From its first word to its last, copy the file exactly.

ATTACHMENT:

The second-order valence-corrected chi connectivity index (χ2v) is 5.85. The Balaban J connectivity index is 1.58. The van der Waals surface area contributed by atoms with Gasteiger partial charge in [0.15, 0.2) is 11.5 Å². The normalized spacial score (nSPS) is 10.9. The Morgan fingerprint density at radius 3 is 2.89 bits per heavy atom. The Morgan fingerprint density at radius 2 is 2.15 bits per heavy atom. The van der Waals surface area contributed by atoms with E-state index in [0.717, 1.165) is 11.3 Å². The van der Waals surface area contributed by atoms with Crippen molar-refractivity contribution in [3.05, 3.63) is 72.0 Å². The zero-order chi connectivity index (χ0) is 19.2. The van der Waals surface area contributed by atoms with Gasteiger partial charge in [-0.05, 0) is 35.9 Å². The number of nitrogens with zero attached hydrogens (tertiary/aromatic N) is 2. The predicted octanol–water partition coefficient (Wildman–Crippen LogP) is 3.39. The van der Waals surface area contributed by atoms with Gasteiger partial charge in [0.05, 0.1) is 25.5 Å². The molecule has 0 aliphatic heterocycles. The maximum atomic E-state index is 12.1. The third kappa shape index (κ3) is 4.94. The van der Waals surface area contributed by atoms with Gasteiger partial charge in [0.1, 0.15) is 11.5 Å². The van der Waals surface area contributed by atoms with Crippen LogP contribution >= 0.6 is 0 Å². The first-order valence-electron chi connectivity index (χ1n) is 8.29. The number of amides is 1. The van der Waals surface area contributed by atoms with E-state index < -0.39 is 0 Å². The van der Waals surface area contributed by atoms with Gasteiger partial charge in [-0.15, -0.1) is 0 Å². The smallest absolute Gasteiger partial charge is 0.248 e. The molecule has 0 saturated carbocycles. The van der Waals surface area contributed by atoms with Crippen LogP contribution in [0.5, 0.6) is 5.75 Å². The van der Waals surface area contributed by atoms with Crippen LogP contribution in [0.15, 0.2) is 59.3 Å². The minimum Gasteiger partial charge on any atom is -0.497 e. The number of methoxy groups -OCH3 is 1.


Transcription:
The second-order valence-corrected chi connectivity index (χ2v) is 5.85. The Balaban J connectivity index is 1.58. The van der Waals surface area contributed by atoms with Gasteiger partial charge in [0.15, 0.2) is 11.5 Å². The normalized spacial score (nSPS) is 10.9. The Morgan fingerprint density at radius 3 is 2.89 bits per heavy atom. The Morgan fingerprint density at radius 2 is 2.15 bits per heavy atom. The van der Waals surface area contributed by atoms with E-state index in [0.717, 1.165) is 11.3 Å². The van der Waals surface area contributed by atoms with Crippen molar-refractivity contribution in [3.05, 3.63) is 72.0 Å². The zero-order chi connectivity index (χ0) is 19.2. The van der Waals surface area contributed by atoms with Gasteiger partial charge in [-0.05, 0) is 35.9 Å². The number of nitrogens with zero attached hydrogens (tertiary/aromatic N) is 2. The predicted octanol–water partition coefficient (Wildman–Crippen LogP) is 3.39. The van der Waals surface area contributed by atoms with Gasteiger partial charge in [0.05, 0.1) is 25.5 Å². The molecule has 0 aliphatic heterocycles. The maximum atomic E-state index is 12.1. The third kappa shape index (κ3) is 4.94. The van der Waals surface area contributed by atoms with Gasteiger partial charge in [0.1, 0.15) is 11.5 Å². The van der Waals surface area contributed by atoms with Crippen LogP contribution >= 0.6 is 0 Å². The first-order valence-electron chi connectivity index (χ1n) is 8.29. The number of amides is 1. The van der Waals surface area contributed by atoms with E-state index < -0.39 is 0 Å². The van der Waals surface area contributed by atoms with Gasteiger partial charge in [-0.15, -0.1) is 0 Å². The smallest absolute Gasteiger partial charge is 0.248 e. The molecule has 0 saturated carbocycles. The van der Waals surface area contributed by atoms with Crippen LogP contribution in [0.5, 0.6) is 5.75 Å². The van der Waals surface area contributed by atoms with Crippen LogP contribution in [0.15, 0.2) is 59.3 Å². The minimum Gasteiger partial charge on any atom is -0.497 e. The number of methoxy groups -OCH3 is 1.